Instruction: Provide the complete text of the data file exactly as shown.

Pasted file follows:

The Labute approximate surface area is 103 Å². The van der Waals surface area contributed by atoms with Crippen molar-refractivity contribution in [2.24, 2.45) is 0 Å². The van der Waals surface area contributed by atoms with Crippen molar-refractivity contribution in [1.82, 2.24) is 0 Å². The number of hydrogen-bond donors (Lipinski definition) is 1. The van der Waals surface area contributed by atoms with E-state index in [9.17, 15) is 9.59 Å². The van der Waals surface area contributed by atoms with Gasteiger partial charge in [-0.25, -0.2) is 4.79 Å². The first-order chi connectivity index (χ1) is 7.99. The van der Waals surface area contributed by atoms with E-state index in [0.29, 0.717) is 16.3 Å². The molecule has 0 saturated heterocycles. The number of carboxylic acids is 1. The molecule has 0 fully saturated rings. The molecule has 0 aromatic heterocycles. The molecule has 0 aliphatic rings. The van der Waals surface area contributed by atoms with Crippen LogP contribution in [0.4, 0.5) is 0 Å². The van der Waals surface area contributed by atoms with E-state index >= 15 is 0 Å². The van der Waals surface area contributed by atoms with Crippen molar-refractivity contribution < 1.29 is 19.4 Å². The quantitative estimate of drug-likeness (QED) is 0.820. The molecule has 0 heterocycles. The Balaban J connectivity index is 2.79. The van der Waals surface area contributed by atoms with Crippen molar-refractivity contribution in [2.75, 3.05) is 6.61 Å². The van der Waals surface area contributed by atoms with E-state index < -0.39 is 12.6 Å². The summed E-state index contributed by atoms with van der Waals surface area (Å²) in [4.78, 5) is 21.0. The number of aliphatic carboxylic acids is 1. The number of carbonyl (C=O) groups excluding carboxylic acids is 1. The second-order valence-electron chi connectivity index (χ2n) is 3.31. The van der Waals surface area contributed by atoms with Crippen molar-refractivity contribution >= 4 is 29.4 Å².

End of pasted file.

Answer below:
The Labute approximate surface area is 103 Å². The van der Waals surface area contributed by atoms with Crippen molar-refractivity contribution in [2.24, 2.45) is 0 Å². The van der Waals surface area contributed by atoms with Crippen molar-refractivity contribution in [1.82, 2.24) is 0 Å². The number of hydrogen-bond donors (Lipinski definition) is 1. The van der Waals surface area contributed by atoms with E-state index in [9.17, 15) is 9.59 Å². The van der Waals surface area contributed by atoms with Gasteiger partial charge in [-0.25, -0.2) is 4.79 Å². The first-order chi connectivity index (χ1) is 7.99. The van der Waals surface area contributed by atoms with E-state index in [0.29, 0.717) is 16.3 Å². The molecule has 0 saturated heterocycles. The number of carboxylic acids is 1. The molecule has 0 fully saturated rings. The molecule has 0 aromatic heterocycles. The molecule has 0 aliphatic rings. The van der Waals surface area contributed by atoms with Crippen LogP contribution in [0.4, 0.5) is 0 Å². The van der Waals surface area contributed by atoms with E-state index >= 15 is 0 Å². The van der Waals surface area contributed by atoms with Crippen molar-refractivity contribution < 1.29 is 19.4 Å². The quantitative estimate of drug-likeness (QED) is 0.820. The molecule has 0 heterocycles. The Balaban J connectivity index is 2.79. The van der Waals surface area contributed by atoms with Crippen molar-refractivity contribution in [2.75, 3.05) is 6.61 Å². The van der Waals surface area contributed by atoms with E-state index < -0.39 is 12.6 Å². The summed E-state index contributed by atoms with van der Waals surface area (Å²) in [4.78, 5) is 21.0. The number of aliphatic carboxylic acids is 1. The number of carbonyl (C=O) groups excluding carboxylic acids is 1. The second-order valence-electron chi connectivity index (χ2n) is 3.31. The van der Waals surface area contributed by atoms with Crippen molar-refractivity contribution >= 4 is 29.4 Å².